CAMBRIDGE, Mass.— A pilgrimage to Armenia in 2016 transformed Holy Trinity Armenian Church parishioner Cynthia Kazanjian’s life. The change was not so much in religious terms but in terms of igniting passion for a cause that has not left her.
Kazanjian and a group of visitors from the church were invited to visit the Muratsan Chemotherapy Clinic in Yerevan, specializing in the treatment of children stricken with cancer. She and a few others agreed to visit. The visit changed her.
Rev. Vasken Kouzouian was a friend of Dr. Gevorg Tamamyan, a pediatric oncologist and hematologist at the hospital, as the latter had been staying at the Holy Trinity parish house for a few months when he was doing a training session at the Dana Farber Cancer Institute in Boston.
“When he heard we were coming, he invited Yeretsgin (Arpi) and Der Hayr (Kouzouian) to visit the hospital. We visited with my grandson. He was telling us about what they do at the clinic and the challenges they face,” said Kazanjian.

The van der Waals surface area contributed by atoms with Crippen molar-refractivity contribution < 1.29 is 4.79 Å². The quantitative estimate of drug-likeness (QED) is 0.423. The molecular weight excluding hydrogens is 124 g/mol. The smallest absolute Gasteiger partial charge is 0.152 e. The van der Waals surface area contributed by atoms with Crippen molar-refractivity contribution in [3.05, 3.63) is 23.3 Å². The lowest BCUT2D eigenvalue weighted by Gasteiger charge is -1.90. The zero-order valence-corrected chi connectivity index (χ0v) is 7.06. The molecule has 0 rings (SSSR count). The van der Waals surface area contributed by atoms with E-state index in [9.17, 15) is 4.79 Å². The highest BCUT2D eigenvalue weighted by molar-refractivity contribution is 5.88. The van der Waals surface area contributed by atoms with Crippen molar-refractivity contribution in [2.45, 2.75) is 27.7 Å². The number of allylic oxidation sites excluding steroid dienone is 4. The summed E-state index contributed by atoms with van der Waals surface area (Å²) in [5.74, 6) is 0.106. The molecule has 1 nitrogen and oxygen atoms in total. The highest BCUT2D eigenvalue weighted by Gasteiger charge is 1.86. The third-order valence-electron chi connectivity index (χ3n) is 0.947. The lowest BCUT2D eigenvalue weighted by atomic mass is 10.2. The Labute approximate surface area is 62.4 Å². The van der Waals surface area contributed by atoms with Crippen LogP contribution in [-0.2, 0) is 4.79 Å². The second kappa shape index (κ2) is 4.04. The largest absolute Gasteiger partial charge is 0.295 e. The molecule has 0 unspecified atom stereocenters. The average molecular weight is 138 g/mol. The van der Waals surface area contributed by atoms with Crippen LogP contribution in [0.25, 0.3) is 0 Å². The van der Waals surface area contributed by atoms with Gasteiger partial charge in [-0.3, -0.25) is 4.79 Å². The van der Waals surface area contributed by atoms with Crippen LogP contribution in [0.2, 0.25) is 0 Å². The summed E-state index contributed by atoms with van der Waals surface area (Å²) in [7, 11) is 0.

Kazanjian’s 10-year-old grandson, Vaughan Krikorian, was with her and her husband, Richard Kazanjian, and did not say much during the tour, during which they saw many children stricken with cancer. One child, she recalled, couldn’t even pick her head up.
“He didn’t say anything,” she said. Then, once on the bus driving away from the hospital, she recalled he said, “What are we going to do about this?”